WAStD - WA Sea Turtle and Strandings Database

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Overview

WAStD is a data warehouse for:

  • Turtle strandings in WA, as reported to the Department of Biodiversity, Conservation and Attractions, WA.

  • Dugong and sea snake strandings in WA.

  • Turtle nesting census, which counts nests and tracks on mornings after nesting nights (can involve nests, tracks, predation, nest tags, temperature loggers, egg excavations, hatchling measurements, hatchling emergence track measurements, light pollution observations).

  • Temperature logger asset management.

  • Turtle tagging observations.

WAStD is built scalable enough to accommodate other, related, data:

  • Cetacean (whales and dolphins) and pinniped (seals and sea lions) strandings. While an integration is technically possible, the current point of truth for these strandings is a different in-house database at DBCA with its own response protocols.

WAStD offers as main functionalities:

  • A user-friendly interface to trawl through the data, do QA and data exports.

  • An access-restricted data curation portal, through which trained and trusted data curators can enter data from paper data sheets, then proofread and QA the data.

  • Restricted access to the “backstage” area for trusted data consumers, where they can search, filter and export the raw data, but not change or delete them.

  • A RESTful API that allows authenticated users to create, update, and download the data.

WAStD integrates in the Departmental information landscape as follows:

  • Legacy data (starting with Turtle strandings) is manually entered from paper forms.

  • Legacy data living in legacy systems can be batch-uploaded to WAStD, initially as a read-only copy.

  • Data collected digitally can be imported automatically into WAStD.

  • WAStD can batch-upload its data to other corporate data warehouses.

  • Analytical applications anwering defined management questions (informing monitoring reports, ministerial inquries, conservation planning decisions) can be built right now consuming the WAStD API, and later refactored to consume data from departmental data warehouses, once these become the point of truth for the data.

  • Departmental data consumers can use the R package wastdr to access data directly from the WAStD API. wastdr provides working examples and extensive documentation.

Departmental business related to turtle strandings:

Documented at https://confluence.dpaw.wa.gov.au/display/MSIM/Legacy+systems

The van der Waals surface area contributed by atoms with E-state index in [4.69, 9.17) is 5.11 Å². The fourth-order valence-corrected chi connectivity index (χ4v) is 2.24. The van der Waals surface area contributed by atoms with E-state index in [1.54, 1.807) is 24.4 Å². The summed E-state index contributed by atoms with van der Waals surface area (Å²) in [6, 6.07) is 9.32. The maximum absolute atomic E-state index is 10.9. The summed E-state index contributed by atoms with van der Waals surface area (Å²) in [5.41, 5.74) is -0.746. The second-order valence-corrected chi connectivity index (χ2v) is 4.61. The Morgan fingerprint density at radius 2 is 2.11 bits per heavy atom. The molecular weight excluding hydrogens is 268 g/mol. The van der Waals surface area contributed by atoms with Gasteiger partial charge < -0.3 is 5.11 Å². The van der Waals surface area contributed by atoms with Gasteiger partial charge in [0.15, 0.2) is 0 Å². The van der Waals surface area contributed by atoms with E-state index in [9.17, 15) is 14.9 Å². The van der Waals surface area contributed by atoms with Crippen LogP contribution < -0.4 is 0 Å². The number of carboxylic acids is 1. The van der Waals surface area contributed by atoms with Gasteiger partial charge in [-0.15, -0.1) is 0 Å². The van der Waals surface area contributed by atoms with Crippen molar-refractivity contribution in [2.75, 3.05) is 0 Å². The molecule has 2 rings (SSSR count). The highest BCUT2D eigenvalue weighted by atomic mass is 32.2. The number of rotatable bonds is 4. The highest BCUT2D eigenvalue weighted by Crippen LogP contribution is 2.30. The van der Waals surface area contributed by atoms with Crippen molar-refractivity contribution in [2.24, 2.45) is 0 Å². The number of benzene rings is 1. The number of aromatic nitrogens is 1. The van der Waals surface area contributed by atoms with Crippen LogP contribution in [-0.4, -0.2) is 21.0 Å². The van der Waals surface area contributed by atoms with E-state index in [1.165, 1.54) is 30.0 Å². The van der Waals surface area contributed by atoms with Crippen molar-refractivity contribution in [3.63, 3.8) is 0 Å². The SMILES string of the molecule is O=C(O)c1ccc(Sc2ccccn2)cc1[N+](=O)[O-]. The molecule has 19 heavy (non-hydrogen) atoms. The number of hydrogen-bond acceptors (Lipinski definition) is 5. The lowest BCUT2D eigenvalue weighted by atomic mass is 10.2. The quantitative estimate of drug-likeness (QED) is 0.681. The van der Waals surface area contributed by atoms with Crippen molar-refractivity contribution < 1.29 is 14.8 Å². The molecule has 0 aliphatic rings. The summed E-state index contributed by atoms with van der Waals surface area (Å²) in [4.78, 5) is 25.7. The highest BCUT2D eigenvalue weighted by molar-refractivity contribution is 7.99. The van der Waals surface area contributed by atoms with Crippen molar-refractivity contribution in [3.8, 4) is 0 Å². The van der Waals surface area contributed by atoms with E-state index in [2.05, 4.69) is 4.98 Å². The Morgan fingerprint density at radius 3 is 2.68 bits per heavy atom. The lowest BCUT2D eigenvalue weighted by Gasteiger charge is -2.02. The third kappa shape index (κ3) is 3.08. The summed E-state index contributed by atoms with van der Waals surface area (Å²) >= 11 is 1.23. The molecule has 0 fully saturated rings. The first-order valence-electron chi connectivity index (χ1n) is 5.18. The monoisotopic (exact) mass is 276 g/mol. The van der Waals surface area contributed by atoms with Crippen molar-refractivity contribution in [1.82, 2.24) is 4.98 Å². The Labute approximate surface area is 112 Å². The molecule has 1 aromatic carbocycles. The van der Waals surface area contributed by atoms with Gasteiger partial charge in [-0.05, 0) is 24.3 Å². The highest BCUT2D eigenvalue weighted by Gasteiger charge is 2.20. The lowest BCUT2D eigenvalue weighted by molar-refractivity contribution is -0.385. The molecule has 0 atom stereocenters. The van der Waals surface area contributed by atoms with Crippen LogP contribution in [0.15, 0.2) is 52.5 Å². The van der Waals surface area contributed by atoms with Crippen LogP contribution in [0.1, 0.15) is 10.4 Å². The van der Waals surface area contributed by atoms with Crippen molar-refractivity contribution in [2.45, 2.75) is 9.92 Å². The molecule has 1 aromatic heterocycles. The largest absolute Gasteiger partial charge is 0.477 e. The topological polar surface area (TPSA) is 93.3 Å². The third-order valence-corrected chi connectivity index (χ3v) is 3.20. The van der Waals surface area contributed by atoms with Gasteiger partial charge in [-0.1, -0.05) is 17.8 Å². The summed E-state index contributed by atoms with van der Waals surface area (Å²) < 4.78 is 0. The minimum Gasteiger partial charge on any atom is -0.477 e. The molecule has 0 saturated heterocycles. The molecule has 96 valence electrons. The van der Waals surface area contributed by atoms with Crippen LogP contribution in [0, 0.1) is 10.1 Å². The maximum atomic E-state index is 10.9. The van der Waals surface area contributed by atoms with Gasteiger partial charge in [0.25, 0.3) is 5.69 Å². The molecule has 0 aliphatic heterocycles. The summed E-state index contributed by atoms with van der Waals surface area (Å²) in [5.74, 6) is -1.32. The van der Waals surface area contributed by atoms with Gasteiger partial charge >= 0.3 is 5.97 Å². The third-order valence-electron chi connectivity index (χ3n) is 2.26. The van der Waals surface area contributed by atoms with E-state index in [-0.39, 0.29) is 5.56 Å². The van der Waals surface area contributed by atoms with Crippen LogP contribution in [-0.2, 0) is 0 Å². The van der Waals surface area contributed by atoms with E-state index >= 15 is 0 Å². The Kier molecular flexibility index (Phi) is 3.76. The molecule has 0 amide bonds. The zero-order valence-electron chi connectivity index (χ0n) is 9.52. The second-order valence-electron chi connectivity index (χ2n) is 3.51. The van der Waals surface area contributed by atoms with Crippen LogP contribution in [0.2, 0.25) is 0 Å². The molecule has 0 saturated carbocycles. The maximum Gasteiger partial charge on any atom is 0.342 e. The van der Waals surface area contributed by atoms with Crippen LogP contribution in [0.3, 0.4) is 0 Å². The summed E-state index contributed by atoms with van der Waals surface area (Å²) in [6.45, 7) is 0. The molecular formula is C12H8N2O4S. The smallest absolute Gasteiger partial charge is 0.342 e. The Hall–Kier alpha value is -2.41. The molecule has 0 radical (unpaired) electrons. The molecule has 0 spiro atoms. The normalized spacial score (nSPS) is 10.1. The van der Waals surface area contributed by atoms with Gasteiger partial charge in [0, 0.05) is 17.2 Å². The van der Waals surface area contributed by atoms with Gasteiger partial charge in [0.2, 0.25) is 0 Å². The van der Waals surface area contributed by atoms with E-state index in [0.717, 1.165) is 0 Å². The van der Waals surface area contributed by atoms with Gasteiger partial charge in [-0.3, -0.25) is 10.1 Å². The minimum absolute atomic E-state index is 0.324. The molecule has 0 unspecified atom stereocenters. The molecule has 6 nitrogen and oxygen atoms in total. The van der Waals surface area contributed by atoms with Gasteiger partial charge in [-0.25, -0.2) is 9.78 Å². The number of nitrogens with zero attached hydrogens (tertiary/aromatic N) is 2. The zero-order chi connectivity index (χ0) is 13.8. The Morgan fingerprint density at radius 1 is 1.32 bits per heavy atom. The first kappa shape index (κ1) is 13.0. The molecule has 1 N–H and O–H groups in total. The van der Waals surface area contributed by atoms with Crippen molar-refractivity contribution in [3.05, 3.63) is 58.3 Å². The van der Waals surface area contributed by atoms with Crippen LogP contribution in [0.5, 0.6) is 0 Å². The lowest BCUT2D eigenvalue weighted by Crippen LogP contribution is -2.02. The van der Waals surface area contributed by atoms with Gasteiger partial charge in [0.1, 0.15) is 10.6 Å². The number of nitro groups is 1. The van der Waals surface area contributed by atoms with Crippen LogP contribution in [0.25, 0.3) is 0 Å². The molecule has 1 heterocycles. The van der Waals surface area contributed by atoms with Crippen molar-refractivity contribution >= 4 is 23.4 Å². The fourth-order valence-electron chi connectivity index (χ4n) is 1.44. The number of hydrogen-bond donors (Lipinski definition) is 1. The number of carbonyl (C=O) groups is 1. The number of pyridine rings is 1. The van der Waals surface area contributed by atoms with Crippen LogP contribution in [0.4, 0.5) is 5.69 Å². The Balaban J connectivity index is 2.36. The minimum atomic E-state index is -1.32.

If any of the legacy systems were to experience an acute business risk – e.g. data being siloed in outdated software, insufficient database curation functionality (missing sanity checks) corrupting core departmental data, data custodians retiring or not being salaried, outdated datasheets collecting incomplete, inconsistent, incorrect data –, then a solution much like WAStD or BioSys would be required to mitigate that risk, and sufficient care had to be taken to hand over the not always fully documented, often living business knowledge from current custodians to permanent departmental staff.

The roll-out of the improvements in handling turtle strandings will cross over with existing workflows of the above mentioned, out of scope business processes.

WAStD’s design philosophy follows The Basics of Unix Philosophy

The journey so far:

  • April 2016: Requirements Analysis

  • July 2016: Implementation

  • August - Sept 2016: Agile iterations, weekly stakeholder workshops to refine requirements and update business processes understanding and requirements

  • Oct 2016: Production deployment, start of turtle stranding data entry, “dog fooding” the data entry manual, usability improvements, working on datasheets.

  • Nov 2016: Development of digital data capture for turtle tracks. Form revised 10 times.

  • Nov/Dec 2016: 2300+ tracks recorded digitally, replacing paper forms.

  • Dec 2016: Track app deployed to two more field teams (Karratha, Broome).

  • Jan 2017: Automated pipeline from digital capture to WAStD.

  • Jan 2017: Digital form for tracks revised 15 more times to include nest tags, egg, hatchling and logger measurements.

  • Feb 2017: Revised tracks form used in field.

  • Season 2017/2018: Six regions join digital data collection of turtle track census.

  • 2018: Threatened species and communities.

  • Season 2018/19: Bar two programs, all WA regions join digital data collection of turtle track census. One program is relatively small and remote, the other lacks basic literacy among available data collectors, favouring pictogram-based and established solutions like CyberTracker.

  • Season 2019-20: Migration from ODK Aggregate to ODK Central, ETL via API and R packages wastdr and etlTurtleNesting.

  • Season 2020-21: Inclusion of turtle tagging in electronic data capture.

  • 2022: Third party access for non-DBCA users enabled.

What is where

Technical documentation